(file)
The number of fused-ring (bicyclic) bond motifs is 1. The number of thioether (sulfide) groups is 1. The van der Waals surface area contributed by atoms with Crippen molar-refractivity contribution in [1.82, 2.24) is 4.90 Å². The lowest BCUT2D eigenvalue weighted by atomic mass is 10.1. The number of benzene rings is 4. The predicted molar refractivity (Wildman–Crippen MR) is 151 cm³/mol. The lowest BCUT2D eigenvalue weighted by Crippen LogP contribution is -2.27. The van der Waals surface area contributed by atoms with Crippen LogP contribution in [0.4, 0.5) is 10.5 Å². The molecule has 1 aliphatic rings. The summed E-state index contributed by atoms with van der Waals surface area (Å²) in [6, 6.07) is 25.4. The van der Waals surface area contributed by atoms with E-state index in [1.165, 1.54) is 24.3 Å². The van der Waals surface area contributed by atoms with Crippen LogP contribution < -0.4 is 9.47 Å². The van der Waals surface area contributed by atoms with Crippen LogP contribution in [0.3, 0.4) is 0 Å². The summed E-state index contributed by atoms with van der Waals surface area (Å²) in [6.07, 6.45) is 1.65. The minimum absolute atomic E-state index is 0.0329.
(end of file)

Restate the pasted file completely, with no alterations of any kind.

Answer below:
The number of fused-ring (bicyclic) bond motifs is 1. The number of thioether (sulfide) groups is 1. The van der Waals surface area contributed by atoms with Crippen molar-refractivity contribution in [1.82, 2.24) is 4.90 Å². The lowest BCUT2D eigenvalue weighted by atomic mass is 10.1. The number of benzene rings is 4. The predicted molar refractivity (Wildman–Crippen MR) is 151 cm³/mol. The lowest BCUT2D eigenvalue weighted by Crippen LogP contribution is -2.27. The van der Waals surface area contributed by atoms with Crippen LogP contribution in [0.4, 0.5) is 10.5 Å². The molecule has 1 aliphatic rings. The summed E-state index contributed by atoms with van der Waals surface area (Å²) in [6, 6.07) is 25.4. The van der Waals surface area contributed by atoms with E-state index in [1.165, 1.54) is 24.3 Å². The van der Waals surface area contributed by atoms with Crippen LogP contribution < -0.4 is 9.47 Å². The van der Waals surface area contributed by atoms with Crippen LogP contribution in [0.3, 0.4) is 0 Å². The summed E-state index contributed by atoms with van der Waals surface area (Å²) in [6.07, 6.45) is 1.65. The minimum absolute atomic E-state index is 0.0329.